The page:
Creating art used to be one of my favorite hobbies as a kid. I grew up in a printing company, and in my free time I would look through color books, and listen to conversations about what colors and prints would go well together, I would also sit with my colored pencils and  draw on A3 papers. In college  I took some product design classes and learned how to use different techniques and mixed media to create art.

Fast forward to life post graduation, I found that I didn’t have time to sit down and create something from scratch. It almost felt like I forgot about an old friend. And when I would sit down to make something, I never felt that it was good.. Instead, I spent a lot of my free time binge watching Netflix and Youtube videos. 

Since staying home in quarantine, I suddenly have lots of time on my hands and I began to rethink the way I spend my time. I told myself that this is the best time to pick up this old hobby again. No excuses and no distractions - other than my needy pup! I sat down and learned how to do abstract digital artwork in Photoshop! Creating digital compositions has made me extremely proud of myself! I have even started using some of these new skills to create illustrations and visual content for Rekindling! It has given me a sense of fulfillment that watching Youtube never could. If you also have a hobby which you’ve forgotten about, I encourage you to pick it up again! You may be surprised by how much it brings you joy.


I qualified for the Boston Marathon in November 2018 and it was a magical day where the stars seemed to align. You have to qualify to run the Boston Marathon, and the race where I qualified went better than I could have planned. After qualifying there were a number of steps I had to take before race day. I needed to submit my registration and I waited an entire week feeling like I was on pins and needles to see if I had been accepted. I spent the winter months outside running many miles when I would rather have been hibernating.


I was at the peak of my training and ready to taper - where runners start to cut down on miles before the race - when I found out the marathon had been postponed. I understood the need for this, but nevertheless I felt devastated and I thought about all the work that led me to that day. When the Monday of the race came and went without the Boston Marathon, I was taken back to the feeling of pride and accomplishment I had when I first qualified. I am working to hold onto that feeling for when I start my training again in anticipation of lacing up my sneakers to run Boston in the fall.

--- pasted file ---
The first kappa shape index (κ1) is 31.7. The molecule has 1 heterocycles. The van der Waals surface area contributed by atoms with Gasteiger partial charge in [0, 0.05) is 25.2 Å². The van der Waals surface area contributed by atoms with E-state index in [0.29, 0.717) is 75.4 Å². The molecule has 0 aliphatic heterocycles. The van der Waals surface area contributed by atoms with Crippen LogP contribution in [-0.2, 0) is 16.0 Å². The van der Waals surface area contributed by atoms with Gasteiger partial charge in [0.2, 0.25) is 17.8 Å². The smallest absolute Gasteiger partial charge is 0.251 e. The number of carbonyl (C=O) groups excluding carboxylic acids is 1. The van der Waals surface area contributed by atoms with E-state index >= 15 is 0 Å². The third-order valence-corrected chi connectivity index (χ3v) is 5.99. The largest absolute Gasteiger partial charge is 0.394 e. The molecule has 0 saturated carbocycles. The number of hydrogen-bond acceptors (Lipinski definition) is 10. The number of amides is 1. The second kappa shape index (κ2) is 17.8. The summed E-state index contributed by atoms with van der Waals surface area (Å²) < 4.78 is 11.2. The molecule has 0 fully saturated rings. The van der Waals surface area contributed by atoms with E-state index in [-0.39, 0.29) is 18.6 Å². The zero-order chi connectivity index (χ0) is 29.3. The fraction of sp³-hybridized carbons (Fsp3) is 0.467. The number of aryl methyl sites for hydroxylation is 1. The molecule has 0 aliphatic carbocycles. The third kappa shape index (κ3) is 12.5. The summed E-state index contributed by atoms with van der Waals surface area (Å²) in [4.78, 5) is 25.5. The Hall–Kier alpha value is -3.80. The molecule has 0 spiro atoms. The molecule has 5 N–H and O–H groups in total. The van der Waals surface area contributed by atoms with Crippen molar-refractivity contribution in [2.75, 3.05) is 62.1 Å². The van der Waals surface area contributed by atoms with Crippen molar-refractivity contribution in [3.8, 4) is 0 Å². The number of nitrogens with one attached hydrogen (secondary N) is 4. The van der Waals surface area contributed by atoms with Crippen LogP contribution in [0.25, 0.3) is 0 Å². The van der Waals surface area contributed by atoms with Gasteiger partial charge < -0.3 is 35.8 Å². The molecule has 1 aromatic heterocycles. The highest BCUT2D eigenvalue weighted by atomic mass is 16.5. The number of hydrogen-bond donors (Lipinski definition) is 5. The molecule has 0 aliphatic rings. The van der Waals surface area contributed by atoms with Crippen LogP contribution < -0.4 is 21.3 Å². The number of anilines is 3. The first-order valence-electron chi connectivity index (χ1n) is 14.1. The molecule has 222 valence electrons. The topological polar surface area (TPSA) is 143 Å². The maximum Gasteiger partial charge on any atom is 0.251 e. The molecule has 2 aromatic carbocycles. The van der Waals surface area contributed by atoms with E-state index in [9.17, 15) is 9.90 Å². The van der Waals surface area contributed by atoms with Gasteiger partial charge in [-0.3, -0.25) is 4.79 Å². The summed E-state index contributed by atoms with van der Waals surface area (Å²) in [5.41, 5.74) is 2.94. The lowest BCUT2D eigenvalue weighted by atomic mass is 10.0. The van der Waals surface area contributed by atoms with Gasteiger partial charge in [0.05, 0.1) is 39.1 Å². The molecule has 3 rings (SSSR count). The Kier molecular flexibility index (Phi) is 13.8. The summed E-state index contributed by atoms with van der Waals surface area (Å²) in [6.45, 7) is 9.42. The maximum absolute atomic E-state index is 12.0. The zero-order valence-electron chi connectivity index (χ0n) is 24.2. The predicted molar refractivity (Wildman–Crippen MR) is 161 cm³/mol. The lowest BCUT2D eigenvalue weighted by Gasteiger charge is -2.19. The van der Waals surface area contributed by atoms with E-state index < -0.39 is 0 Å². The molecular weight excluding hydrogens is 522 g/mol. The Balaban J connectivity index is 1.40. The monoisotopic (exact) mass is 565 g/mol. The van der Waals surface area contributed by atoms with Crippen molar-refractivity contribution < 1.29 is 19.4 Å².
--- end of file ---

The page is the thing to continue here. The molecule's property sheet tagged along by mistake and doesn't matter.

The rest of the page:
Muslims are currently observing the month of Ramadan - which means fasting from food and drink during daylight hours and increasing our worship during the night. Ramadan is the month in which the first verses of the Qur’an (Islam’s holy book) were revealed to the Prophet Muhammad (peace be upon him), and also a holy month with many blessings for muslims in general. Many muslims will complete a reading of the entire holy book (approximately 600 pages in the original arabic) during this month. Ramadan is also usually a very social month with muslims going to their local mosques to pray in congregation every night and visiting each others’ houses to break fast together. This Ramadan is quite different however. Following public health guidelines, all mosques have closed indefinitely and social gatherings have been put on hold until COVID is under control.

For many muslims this means a Ramadan spent alone or with direct family at home - and many of us are missing the gathering and communal aspects of this special time of year. While I am not with my family at the moment, I’ve tried to consciously shift my perspective and make the most of this Ramadan by utilizing the time I would have spent commuting to work or hanging out with friends and family to instead strengthen my relationship with the Qur’an and focus on self reflection and worship. I have spent time reading and studying the holy book everyday and finding joy in reciting Qur’an while standing in prayer at night. We are only a week in, and I am proud of the discipline I’ve shown myself in how I spend my time and the investment I have been making in learning and strengthening my faith. I pray you all have something which brings you comfort and makes your soul feel at home during this incredibly challenging time.


Since quarantine started, I have been doing a lot of outdoor running. Every week I’ve been running faster and further, and it’s been very satisfying to watch my progress. I am also using this opportunity to challenge myself by looking at my own progress and not comparing myself to others. Running not only gives me something to look forward to, but also makes me feel accomplished and proud. I set new goals for myself every week. And during every run I try to run faster or for a longer distance. I find it incredibly helpful to have something new to challenge myself with during a time like this. It gives me hope and a goal to work towards.